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Soil compaction around Eucalyptus grandis roots: a micromorphological study.


Plant growth and development depend on many environmental factors including soil compaction. The harmful effect of compaction encompasses decreases in soil porosity, structure, and permeability to air and water, with negative consequences to root growth and plant yield (Lipiec and Hatanob 2003).

There are many studies on the effect of compaction on the growth of various crops, but little is known about the effects of soil compaction around the roots in planted forests, especially Eucalyptus, caused by either their own growth or by natural conditions, and their influence on water and nutrient uptake mechanisms. The few studies report considerable soil variability around the roots of forest trees (Brown 1977; Ryan and McGarity 1983).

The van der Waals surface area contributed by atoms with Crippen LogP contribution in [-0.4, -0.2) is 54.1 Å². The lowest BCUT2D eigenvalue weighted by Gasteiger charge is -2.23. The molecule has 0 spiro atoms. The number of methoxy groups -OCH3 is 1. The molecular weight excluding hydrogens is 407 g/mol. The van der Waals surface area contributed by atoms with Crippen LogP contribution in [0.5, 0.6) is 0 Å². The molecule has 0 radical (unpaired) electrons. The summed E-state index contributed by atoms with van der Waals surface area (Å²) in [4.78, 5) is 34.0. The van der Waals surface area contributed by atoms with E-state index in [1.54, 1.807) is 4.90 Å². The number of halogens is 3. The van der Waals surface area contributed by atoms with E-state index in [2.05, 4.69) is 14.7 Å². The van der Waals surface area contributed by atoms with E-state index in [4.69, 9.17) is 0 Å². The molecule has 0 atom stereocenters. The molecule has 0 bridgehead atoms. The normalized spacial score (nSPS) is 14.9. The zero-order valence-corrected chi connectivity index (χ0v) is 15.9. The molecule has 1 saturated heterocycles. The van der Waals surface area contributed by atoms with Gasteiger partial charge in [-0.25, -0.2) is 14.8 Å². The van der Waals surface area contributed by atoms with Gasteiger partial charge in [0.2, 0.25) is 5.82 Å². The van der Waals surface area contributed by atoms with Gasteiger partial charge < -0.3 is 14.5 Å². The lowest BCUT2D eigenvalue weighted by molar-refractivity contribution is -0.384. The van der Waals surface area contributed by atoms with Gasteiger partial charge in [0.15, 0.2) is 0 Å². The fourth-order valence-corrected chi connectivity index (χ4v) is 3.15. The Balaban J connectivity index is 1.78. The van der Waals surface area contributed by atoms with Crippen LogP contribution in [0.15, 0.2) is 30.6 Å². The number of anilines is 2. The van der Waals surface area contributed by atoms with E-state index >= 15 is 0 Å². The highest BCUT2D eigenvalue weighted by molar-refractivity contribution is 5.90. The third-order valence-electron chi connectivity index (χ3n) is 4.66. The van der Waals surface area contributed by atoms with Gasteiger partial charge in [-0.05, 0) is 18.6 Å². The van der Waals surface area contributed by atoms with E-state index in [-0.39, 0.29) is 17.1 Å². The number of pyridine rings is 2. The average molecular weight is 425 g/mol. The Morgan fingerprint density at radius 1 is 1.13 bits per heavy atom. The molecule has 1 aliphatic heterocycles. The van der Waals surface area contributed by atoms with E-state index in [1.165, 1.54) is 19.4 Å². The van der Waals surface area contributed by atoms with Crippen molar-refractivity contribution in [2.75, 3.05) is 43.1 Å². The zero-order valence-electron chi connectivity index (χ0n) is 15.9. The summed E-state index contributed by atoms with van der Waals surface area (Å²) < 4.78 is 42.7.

As the root expands, the pressure on the adjacent soil decreases the proportion of macro- to micro-pores, increasing soil bulk density. Soil bulk density is a much-used reference tool to characterise compaction and/or the soil porosity (Langmaack et al. 1999). However, due to small-scale spatial variability, soil bulk density is not suitable for localised compaction studies. Fernandes (1996) assessed the influence of chemical, physical, and mineralogical characteristics during compaction in 30xisols and concluded that the soil bulk density did not reflect the intensity of the topsoil compaction observed in the field, although increasing compaction with ploughing was verified.